What is… vulnerability

psychology word graphic in the shape of a brain

In this series, I dig a little deeper into the meaning of psychological terms.

This week’s term: vulnerability

Wikipedia has a couple of different pages related to this topic: one on social vulnerability, the other on cognitive vulnerability.  It says that the work vulnerable derives from the Latin word vulnerare, which means to be wounded.  The diathesis-stress model explains psychological disorders as resulting from a combination of predisposed vulnerability and external stressful experiences; protective factors help to mitigate this risk.

Cognitive vulnerability results from erroneous patterns of thinking, which makes people more vulnerable to certain psychological problems, such as mood disorders.  Insecure attachment and stressful events contribute to this process.

Social vulnerability refers to the inability to handle the external stressors that one is faced with.  Structural factors, including social inequalities and political factors, can play a role.   Entire communities may be vulnerable in what’s known as collective vulnerability,  “a state in which the integrity and social fabric of a community is or was threatened through traumatic events or repeated collective violence.”

I don’t think it would be unfair to call author Brene Brown the queen of vulnerability.  She has written multiple books and given TED Talks, and is pretty all-around amazing.  In her book Daring Greatly, she challenges the idea that vulnerability represents weakness, and instead says that “vulnerability sounds like truth and feels like courage”.  She explains that vulnerability involves emotional exposure, and while this may not feel comfortable it is at the core of all emotions.  Daring to be vulnerable requires a sense of worthiness to combat shame and beliefs that we are not good enough.

I am highly selective about who I’m prepared to be vulnerable with.  I’ve had some negative experiences, and these are hard to overcome.  I suppose I’m vulnerable on my blog, but there’s really not much that could happen in terms of negative repercussions with that.  I suppose all I can do is look for ways that I can be vulnerable, and at least try to push myself.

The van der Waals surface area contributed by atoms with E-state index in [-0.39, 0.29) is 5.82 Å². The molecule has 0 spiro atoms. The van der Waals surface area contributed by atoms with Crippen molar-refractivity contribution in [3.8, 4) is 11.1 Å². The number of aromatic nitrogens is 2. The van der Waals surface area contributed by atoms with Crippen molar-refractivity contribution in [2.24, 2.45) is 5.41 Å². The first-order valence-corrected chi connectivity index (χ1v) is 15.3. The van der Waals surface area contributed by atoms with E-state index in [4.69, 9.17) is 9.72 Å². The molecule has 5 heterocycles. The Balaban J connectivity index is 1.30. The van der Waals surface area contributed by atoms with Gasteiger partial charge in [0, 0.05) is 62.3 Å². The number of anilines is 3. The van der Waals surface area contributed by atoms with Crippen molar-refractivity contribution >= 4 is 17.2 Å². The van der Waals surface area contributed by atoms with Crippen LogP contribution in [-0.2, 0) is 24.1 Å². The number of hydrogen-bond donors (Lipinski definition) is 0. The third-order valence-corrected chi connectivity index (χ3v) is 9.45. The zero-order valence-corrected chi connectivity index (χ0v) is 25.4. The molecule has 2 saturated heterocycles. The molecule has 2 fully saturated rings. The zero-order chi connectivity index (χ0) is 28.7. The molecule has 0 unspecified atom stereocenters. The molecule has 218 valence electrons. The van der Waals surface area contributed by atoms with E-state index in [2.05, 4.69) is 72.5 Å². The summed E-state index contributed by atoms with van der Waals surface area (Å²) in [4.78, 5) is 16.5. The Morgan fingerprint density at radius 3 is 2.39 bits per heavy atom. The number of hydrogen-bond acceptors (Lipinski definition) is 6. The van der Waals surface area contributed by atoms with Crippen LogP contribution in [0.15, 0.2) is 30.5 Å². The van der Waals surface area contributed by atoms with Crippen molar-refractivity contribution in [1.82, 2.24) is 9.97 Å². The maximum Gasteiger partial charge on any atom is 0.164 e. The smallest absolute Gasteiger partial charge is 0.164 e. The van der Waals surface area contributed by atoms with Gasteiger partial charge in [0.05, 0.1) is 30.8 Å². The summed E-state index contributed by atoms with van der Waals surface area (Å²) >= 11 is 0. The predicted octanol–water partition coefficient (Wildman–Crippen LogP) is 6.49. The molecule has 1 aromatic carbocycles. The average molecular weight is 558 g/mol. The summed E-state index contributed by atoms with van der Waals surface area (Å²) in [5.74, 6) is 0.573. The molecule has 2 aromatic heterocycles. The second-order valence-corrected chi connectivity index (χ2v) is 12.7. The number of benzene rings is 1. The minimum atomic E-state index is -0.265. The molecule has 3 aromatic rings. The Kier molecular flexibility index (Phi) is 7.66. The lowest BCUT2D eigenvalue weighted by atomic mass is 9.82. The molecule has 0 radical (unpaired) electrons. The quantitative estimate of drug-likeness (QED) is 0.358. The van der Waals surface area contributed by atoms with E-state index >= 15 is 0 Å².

Is being vulnerable something that you struggle with?

 

Sources:

https://en.wikipedia.org/wiki/Social_vulnerability

https://en.wikipedia.org/wiki/Cognitive_vulnerability

Daring Greatly by Brene Brown

You can find the rest of the What Is series on my blog index.

Image credit: GDJ on Pixabay

30 thoughts on “What is… vulnerability

  1. Meg says:

    Hmm…. vulnerability… I’m pretty much an open book. Maybe too open. But I often tell myself that if I tell others secrets about me, they can certainly feel free to share with me as well. Likewise if I listen to someone’s problem, I figure they’ll do the same for me if/when I’m feeling sad, or whatever. I like how vulnerability can go both ways, ya know?

    Great post! It’s got me sitting here lost in deep thought.

    Liked by 3 people

  2. seaofwordsx says:

    I’m a highly sensitive person and I always am sensitive and very vulnerable. Nowadays, I learned to not be too open by people who not care. It’s just important to be vulnerable by the right people. I love people who are open and vulnerable. I feel like I can trust them. It’s increible brave to share the hard stuff in your life. I loved this post. Great explanation ❤️👏

    Liked by 2 people

  3. Alexis Rose says:

    I am a continuous work in progress with vulnerability. I am grateful when others are vulnerable around me and try to be the same, but sometimes my walls and masks kick in and I have to move them aside. I know since I’ve really been working on it my relationships have really changed for the better. But still I have to work at it. I do believe Im vulnerable in my writing though. Another thought provoking post my friend! 😊💐

    Liked by 2 people

  4. Invisibly Me says:

    Ooo this is a really interesting one to dig into a little more. I think emotional exposure and daring to ‘put yourself out there’ are very hard to do because it’s uncomfortable and we get conditioned by our experiences, such as what you’ve found with negative experiences in the past. I agree with Alexis. I find this a constant work-in-progress for me too, but do think you are vulnerable and brave in your blogging, and I like to think I take little steps towards opening myself up a little more in personal posts too.
    xx

    Liked by 2 people

  5. Laraib says:

    I think we all should embrace our vulnerability because we all our vulnerable. But i think i always find it hard to show my vulnerability. It’s so difficult to do just that. I would recommend you to watch this video about this topic and it’s only 4 minutes long.

    Liked by 2 people

  6. suninthespring says:

    I used to hide away my entire life inside of me, but as a result of therapy over the summer I’ve realized how important vulnerability is in deepening relationships and receiving support. I am really trying to be more vulnerable. I track it on my diary card for DBT. So far, being vulnerable has greatly improved my life. I feel like my family understand me much better, I am less ashamed of myself, and I have better friendships.

    Liked by 1 person

  7. Jeanne says:

    Okay… children are vulnerable (at least i was very trusting and open and loving) and told to be careful, weary, and then we still get hurt, then told to be vulnerable. 😔 Badass advice and i have no reason to wonder why i am so moody! I know why!! 💔

    Liked by 1 person

  8. Karen says:

    I think it can be difficult to show our vulnerabilities to just anyone, for me there’s a fear of being judged, of thinking I’m not strong enough/good enough, fear of being offered unwanted advise or criticism. Being vulnerable requires trust.

    Liked by 1 person

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